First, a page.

Like 2
  9. Peterk

    Restoring a Mercedes 450 sel 6.9 is cheap when compared to taking on this restoration. I’m thinking that an Americanized sleeper might be the way to go

    Like 1
    • Burger

      I am thinking I would just keep on walking … it is interesting to look at, as a break from the same old staple cars at every car show, but any more effort or attention I will leave to the rabid Citroen nut. Too many other great cars out there to love on, to be wasting any time or money on a Citroen.

      Isn’t the German word for “Citroen”, “Clusterschtuppe” ? 😜

  10. Ramon

    I would cut it in half and make the rear the front with suicide doors!!!!!

  11. charlie Member

    Way back in Dec 1970 there was a DS sedan languishing in the repair garage of a couple of hippy mechanics in NH who tended our relatively new GM’s. They were good mechanics, but could not get some parts, and, could not figure out some of the issues since the manual they had was in French. I helped translate a few paragraphs for them but when we moved away 6 months later the car was still up on jack stands.

    Like 2
  12. Martin Horrocks

    OK. Enough of the uninformed comments. This car, as is, would make $30000 at auction in Retromobile in Paris, early February.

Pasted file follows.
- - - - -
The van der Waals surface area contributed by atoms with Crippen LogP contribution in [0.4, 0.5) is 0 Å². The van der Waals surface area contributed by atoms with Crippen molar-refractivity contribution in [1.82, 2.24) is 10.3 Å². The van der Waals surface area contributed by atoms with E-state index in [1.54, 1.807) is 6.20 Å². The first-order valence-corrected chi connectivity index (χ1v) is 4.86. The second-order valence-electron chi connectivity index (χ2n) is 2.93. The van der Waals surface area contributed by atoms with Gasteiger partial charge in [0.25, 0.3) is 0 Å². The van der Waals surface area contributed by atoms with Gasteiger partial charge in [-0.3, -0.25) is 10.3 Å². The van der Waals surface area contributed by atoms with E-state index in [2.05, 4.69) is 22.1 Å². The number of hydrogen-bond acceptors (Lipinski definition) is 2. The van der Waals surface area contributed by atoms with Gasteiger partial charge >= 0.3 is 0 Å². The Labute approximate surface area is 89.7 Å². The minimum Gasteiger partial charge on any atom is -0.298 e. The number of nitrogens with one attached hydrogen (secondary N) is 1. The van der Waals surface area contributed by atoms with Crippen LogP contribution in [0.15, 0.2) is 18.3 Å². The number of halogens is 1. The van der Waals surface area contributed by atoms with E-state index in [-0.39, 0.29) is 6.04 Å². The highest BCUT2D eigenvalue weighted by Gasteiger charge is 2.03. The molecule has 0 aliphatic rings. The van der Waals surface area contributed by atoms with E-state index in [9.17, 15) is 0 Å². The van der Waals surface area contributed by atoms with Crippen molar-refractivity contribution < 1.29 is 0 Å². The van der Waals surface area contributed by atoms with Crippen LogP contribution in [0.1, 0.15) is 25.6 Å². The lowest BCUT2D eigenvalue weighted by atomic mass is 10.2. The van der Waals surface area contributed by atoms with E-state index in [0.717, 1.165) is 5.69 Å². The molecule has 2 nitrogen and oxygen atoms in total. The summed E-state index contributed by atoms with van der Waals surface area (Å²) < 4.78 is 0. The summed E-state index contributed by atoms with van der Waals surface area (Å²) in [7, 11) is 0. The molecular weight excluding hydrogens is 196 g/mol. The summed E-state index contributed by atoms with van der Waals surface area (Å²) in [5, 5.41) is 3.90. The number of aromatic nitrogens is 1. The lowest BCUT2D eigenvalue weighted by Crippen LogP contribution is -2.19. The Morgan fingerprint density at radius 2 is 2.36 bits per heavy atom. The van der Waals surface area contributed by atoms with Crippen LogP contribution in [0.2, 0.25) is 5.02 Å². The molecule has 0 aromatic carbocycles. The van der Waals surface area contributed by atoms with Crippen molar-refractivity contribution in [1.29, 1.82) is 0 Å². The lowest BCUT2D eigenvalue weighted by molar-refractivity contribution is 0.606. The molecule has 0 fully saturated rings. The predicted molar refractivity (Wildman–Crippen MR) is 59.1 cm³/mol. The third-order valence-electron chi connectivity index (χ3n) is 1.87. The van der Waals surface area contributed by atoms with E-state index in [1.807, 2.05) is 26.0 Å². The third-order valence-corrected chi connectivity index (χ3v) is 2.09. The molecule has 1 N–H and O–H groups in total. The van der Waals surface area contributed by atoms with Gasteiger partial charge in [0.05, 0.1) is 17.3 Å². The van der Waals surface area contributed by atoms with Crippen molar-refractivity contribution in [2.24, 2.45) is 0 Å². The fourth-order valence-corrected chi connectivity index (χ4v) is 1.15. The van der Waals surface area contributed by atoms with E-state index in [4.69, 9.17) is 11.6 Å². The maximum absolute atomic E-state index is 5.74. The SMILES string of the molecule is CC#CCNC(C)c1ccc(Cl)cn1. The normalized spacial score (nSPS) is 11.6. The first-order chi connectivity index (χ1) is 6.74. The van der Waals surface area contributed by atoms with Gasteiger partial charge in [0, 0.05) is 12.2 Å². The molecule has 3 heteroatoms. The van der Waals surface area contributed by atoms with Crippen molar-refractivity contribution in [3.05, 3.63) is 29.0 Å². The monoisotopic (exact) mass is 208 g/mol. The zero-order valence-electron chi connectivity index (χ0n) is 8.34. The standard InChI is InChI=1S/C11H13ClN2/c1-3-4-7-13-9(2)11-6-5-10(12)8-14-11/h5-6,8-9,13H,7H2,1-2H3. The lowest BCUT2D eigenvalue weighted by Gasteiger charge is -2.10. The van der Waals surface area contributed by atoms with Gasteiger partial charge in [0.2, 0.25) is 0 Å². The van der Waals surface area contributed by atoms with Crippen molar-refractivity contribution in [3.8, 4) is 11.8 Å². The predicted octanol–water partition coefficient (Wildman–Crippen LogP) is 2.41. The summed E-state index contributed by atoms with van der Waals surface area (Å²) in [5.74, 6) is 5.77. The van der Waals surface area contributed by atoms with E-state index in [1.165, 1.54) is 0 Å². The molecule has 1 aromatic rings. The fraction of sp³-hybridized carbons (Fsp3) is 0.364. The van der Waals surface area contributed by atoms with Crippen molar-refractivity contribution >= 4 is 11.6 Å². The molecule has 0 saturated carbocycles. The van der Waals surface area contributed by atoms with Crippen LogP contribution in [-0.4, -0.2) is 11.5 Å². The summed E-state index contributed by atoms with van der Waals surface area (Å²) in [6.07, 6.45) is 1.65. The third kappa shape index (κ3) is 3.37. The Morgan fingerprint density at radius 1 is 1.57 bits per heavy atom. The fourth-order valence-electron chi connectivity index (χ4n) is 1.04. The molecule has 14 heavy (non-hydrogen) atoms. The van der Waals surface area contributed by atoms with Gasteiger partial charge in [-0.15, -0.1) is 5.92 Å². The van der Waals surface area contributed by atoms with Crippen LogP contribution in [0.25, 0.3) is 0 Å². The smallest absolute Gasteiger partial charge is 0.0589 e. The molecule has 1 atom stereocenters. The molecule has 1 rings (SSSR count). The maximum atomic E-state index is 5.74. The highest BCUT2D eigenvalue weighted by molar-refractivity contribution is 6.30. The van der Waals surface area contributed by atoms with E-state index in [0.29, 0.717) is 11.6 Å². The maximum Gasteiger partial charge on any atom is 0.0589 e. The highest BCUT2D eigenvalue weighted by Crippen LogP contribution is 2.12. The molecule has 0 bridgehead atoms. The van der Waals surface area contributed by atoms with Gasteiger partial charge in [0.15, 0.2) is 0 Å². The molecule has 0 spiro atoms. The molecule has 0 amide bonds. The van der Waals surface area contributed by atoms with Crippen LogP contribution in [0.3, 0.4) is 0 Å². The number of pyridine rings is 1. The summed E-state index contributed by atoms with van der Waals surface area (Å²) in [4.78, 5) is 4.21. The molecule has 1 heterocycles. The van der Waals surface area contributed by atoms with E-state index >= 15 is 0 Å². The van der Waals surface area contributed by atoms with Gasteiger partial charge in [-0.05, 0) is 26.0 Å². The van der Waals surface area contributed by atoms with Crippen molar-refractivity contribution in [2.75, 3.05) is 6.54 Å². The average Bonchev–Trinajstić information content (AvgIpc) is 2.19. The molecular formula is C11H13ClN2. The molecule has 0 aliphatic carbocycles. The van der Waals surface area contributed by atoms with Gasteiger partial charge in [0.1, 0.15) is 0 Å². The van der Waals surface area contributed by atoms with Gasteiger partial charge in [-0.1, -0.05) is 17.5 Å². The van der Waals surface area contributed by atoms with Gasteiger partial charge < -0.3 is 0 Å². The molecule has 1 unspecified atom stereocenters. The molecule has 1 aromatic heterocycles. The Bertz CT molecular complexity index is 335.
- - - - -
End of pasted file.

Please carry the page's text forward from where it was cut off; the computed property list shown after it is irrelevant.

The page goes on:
You´ll have to be quick.

    Like 1
    • Burger

      With 12 camels to pull it to Paris, I should be able to do this, no problem ! 🚀

      Like 1
  13. Robbert

    Great cars ahead of anything automotive and still stylish. Parts are available suspension use the right oils in the hemispheres. Biggest problem is rust in the rear quarters. Well worth the restoration process at this price.

  14. stillrunners stillrunners Member

    Three on my high school buddies had these in the four door version. One of them – a Dallas radio personality – still has his hidden behind his garage.

  15. KB at Roadsend

    We have a couple of Citroen here at the end of the road .I cant imagine attempting to put one back on the road .When I bought them there were several at an estate auction ..and some former French colonist were going nutz for them ……I think one was driving a peaugot /////I can go for a Renault now and then but for me the Citroen is just worth having around to say ….”look where the transmission is !”
    Years ago I would pass a repair shop down to Dallas on Commerce street had at least 50 of these lil lovelies sitting about on the street for a block ,in a compound and even atop the building …Never stopped by always sorta wondered did they have that much business or was it just taking that long to get them going Id say a man good at making these things go would never have a shoratge of something to do …keeping them running

    Like 1
  16. Grampercy Rampone

    That first picture is so dreamy…